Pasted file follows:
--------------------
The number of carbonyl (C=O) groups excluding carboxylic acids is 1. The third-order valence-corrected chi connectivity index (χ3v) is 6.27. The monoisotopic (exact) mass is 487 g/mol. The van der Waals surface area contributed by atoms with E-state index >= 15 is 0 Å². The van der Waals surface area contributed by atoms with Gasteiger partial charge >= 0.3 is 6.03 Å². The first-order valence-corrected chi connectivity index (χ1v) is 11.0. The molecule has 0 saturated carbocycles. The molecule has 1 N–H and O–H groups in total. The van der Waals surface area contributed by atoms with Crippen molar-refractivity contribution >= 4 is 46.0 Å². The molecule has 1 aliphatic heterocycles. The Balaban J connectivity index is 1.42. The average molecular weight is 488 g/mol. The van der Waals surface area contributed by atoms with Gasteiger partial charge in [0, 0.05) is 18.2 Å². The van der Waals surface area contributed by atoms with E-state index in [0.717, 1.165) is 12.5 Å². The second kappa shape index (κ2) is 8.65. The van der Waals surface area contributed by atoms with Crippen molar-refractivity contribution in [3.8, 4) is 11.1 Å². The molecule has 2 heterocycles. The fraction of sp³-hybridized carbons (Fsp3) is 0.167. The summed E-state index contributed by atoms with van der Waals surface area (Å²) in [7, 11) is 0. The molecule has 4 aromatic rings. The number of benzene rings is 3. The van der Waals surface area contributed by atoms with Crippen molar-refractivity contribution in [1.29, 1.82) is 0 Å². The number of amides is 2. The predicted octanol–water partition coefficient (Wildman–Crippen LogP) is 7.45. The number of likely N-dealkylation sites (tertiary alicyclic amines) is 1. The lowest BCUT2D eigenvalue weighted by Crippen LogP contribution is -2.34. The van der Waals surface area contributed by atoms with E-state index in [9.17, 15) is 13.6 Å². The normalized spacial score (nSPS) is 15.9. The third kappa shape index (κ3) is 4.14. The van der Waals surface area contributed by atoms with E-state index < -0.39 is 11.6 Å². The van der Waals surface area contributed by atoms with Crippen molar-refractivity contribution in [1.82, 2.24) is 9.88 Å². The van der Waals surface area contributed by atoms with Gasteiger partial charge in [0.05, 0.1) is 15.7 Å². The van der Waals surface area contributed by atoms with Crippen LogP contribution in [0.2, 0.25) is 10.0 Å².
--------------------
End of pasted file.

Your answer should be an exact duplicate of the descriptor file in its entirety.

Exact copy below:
The number of carbonyl (C=O) groups excluding carboxylic acids is 1. The third-order valence-corrected chi connectivity index (χ3v) is 6.27. The monoisotopic (exact) mass is 487 g/mol. The van der Waals surface area contributed by atoms with E-state index >= 15 is 0 Å². The van der Waals surface area contributed by atoms with Gasteiger partial charge >= 0.3 is 6.03 Å². The first-order valence-corrected chi connectivity index (χ1v) is 11.0. The molecule has 0 saturated carbocycles. The molecule has 1 N–H and O–H groups in total. The van der Waals surface area contributed by atoms with Crippen molar-refractivity contribution >= 4 is 46.0 Å². The molecule has 1 aliphatic heterocycles. The Balaban J connectivity index is 1.42. The average molecular weight is 488 g/mol. The van der Waals surface area contributed by atoms with Gasteiger partial charge in [0, 0.05) is 18.2 Å². The van der Waals surface area contributed by atoms with E-state index in [0.717, 1.165) is 12.5 Å². The second kappa shape index (κ2) is 8.65. The van der Waals surface area contributed by atoms with Crippen molar-refractivity contribution in [3.8, 4) is 11.1 Å². The molecule has 2 heterocycles. The fraction of sp³-hybridized carbons (Fsp3) is 0.167. The summed E-state index contributed by atoms with van der Waals surface area (Å²) in [7, 11) is 0. The molecule has 4 aromatic rings. The number of benzene rings is 3. The van der Waals surface area contributed by atoms with Crippen molar-refractivity contribution in [1.29, 1.82) is 0 Å². The number of amides is 2. The predicted octanol–water partition coefficient (Wildman–Crippen LogP) is 7.45. The number of likely N-dealkylation sites (tertiary alicyclic amines) is 1. The lowest BCUT2D eigenvalue weighted by Crippen LogP contribution is -2.34. The van der Waals surface area contributed by atoms with E-state index in [9.17, 15) is 13.6 Å². The normalized spacial score (nSPS) is 15.9. The third kappa shape index (κ3) is 4.14. The van der Waals surface area contributed by atoms with E-state index < -0.39 is 11.6 Å². The van der Waals surface area contributed by atoms with Crippen molar-refractivity contribution in [1.82, 2.24) is 9.88 Å². The van der Waals surface area contributed by atoms with Gasteiger partial charge in [0.05, 0.1) is 15.7 Å². The van der Waals surface area contributed by atoms with Crippen LogP contribution in [0.2, 0.25) is 10.0 Å².